Preparing for the end of a marriage can be challenging but it can also be helpful to be prepared for the divorce process and know what to expect to help achieve a smoother divorce. It is helpful to be aware that California is considered a no-fault divorce state and couples can divorce simply based on irreconcilable differences. The family law court realizes that the divorcing couple will have some rebuilding to do following divorce so it helps them reach a fair divorce settlement that places both former spouses in the best position to do that.
During the divorce process, the family law court will help the divorcing couple address important divorce-related concerns and issues including property division and the division of debts; spousal or partner support; child support; and child custody and visitation. Additional issues such as fees for representation or domestic violence concerns can also be addressed. It is also helpful for couples to have a reasonable expectation regarding the timeline for their divorce.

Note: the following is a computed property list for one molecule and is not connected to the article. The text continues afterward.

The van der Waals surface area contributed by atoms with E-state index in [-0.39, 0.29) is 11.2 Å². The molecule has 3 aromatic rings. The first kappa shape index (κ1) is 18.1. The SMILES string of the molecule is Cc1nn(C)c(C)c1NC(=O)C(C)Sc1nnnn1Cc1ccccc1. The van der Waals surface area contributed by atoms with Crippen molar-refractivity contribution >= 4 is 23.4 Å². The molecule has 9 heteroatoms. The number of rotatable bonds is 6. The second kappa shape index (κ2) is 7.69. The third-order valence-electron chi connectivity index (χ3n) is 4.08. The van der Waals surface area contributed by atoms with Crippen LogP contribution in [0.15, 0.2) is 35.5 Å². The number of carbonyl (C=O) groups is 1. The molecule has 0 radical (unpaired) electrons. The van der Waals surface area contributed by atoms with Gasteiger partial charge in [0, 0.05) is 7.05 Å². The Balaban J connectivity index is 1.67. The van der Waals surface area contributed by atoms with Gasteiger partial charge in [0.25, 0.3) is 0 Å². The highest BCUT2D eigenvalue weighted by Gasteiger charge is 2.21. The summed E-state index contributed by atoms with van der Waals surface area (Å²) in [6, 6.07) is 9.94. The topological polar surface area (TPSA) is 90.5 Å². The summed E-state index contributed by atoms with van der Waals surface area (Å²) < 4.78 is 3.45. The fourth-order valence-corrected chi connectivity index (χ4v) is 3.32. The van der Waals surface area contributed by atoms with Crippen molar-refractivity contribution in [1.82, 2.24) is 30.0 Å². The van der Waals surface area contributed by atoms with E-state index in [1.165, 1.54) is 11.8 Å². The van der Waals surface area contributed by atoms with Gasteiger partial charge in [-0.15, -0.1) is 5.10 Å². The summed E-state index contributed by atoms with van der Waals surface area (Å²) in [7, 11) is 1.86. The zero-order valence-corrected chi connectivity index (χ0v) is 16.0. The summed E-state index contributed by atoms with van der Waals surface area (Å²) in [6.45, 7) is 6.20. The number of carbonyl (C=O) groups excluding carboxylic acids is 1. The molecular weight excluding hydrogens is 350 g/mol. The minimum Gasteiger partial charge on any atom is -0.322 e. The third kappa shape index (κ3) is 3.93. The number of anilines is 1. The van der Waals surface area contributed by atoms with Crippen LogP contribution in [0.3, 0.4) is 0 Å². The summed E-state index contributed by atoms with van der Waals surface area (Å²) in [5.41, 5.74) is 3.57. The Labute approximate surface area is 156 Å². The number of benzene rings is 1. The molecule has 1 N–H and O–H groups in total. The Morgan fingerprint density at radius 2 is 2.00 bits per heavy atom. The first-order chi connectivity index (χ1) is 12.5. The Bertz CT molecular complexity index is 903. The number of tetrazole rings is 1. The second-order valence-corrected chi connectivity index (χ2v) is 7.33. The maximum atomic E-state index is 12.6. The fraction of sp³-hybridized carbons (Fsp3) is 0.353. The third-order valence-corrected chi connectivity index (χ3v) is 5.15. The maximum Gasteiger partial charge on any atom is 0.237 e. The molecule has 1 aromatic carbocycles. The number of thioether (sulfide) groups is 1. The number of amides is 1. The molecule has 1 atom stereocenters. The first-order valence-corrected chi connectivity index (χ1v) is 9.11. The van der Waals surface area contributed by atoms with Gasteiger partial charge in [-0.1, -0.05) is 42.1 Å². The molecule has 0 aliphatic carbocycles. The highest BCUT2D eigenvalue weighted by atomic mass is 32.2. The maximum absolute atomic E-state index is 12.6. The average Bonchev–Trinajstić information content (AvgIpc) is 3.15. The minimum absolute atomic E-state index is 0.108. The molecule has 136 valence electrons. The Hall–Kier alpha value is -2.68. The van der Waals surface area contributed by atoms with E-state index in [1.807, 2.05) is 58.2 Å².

In California, there is a waiting period to divorce so that the divorce process with take at least 6 months. The divorce process may take longer depending on the couple, their circumstances and the issues and concerns they need to resolve but it cannot take less than 6 months to receive the divorce decree. There are also residency requirements to file for divorce in California and either of the spouses must have lived in California for 6 months preceding the divorce to file for divorce here. In addition, one of the spouses must have lived in the county where they plan to file for at least 3 months preceding the divorce.
The family law process provides many resources to help divorcing couples through the divorce process when they have decided to end their marriage. It is best for them to be familiar with the technical aspects of the process and also how it can help them with all of their divorce-related concerns so that they can pursue a positive future following divorce.
Source: California Courts, "Options to End Marriage or Domestic Partnership," Accessed Oct. 6, 2017